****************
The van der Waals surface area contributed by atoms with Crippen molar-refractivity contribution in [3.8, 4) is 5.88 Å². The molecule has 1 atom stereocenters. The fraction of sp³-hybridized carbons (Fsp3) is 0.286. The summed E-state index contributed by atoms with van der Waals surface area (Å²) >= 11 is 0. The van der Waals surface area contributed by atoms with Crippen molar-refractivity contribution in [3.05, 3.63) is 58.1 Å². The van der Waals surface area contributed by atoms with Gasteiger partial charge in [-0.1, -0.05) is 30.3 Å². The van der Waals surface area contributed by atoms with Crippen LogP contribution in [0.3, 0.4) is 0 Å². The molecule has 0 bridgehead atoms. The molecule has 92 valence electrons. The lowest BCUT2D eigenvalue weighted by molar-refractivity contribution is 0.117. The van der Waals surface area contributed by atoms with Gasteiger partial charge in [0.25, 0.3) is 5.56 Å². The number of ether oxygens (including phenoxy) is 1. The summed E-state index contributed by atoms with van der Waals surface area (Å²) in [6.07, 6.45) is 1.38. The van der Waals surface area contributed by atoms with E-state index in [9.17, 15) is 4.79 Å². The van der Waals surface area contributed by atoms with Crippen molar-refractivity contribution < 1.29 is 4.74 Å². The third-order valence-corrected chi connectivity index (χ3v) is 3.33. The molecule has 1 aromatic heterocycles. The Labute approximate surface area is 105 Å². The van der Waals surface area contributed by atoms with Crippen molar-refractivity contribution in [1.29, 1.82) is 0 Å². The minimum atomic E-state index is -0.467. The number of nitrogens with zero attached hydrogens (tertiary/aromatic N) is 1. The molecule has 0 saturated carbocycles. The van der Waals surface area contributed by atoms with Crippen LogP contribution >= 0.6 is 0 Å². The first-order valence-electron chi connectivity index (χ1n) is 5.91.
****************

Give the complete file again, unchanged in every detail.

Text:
The van der Waals surface area contributed by atoms with Crippen molar-refractivity contribution in [3.8, 4) is 5.88 Å². The molecule has 1 atom stereocenters. The fraction of sp³-hybridized carbons (Fsp3) is 0.286. The summed E-state index contributed by atoms with van der Waals surface area (Å²) >= 11 is 0. The van der Waals surface area contributed by atoms with Crippen molar-refractivity contribution in [3.05, 3.63) is 58.1 Å². The van der Waals surface area contributed by atoms with Gasteiger partial charge in [-0.1, -0.05) is 30.3 Å². The van der Waals surface area contributed by atoms with Crippen LogP contribution in [0.3, 0.4) is 0 Å². The molecule has 0 bridgehead atoms. The molecule has 92 valence electrons. The lowest BCUT2D eigenvalue weighted by molar-refractivity contribution is 0.117. The van der Waals surface area contributed by atoms with Gasteiger partial charge in [0.25, 0.3) is 5.56 Å². The number of ether oxygens (including phenoxy) is 1. The summed E-state index contributed by atoms with van der Waals surface area (Å²) in [6.07, 6.45) is 1.38. The van der Waals surface area contributed by atoms with E-state index in [9.17, 15) is 4.79 Å². The van der Waals surface area contributed by atoms with Crippen molar-refractivity contribution < 1.29 is 4.74 Å². The third-order valence-corrected chi connectivity index (χ3v) is 3.33. The molecule has 1 aromatic heterocycles. The Labute approximate surface area is 105 Å². The van der Waals surface area contributed by atoms with Crippen molar-refractivity contribution in [1.29, 1.82) is 0 Å². The minimum atomic E-state index is -0.467. The number of nitrogens with zero attached hydrogens (tertiary/aromatic N) is 1. The molecule has 0 saturated carbocycles. The van der Waals surface area contributed by atoms with Crippen LogP contribution >= 0.6 is 0 Å². The first-order valence-electron chi connectivity index (χ1n) is 5.91.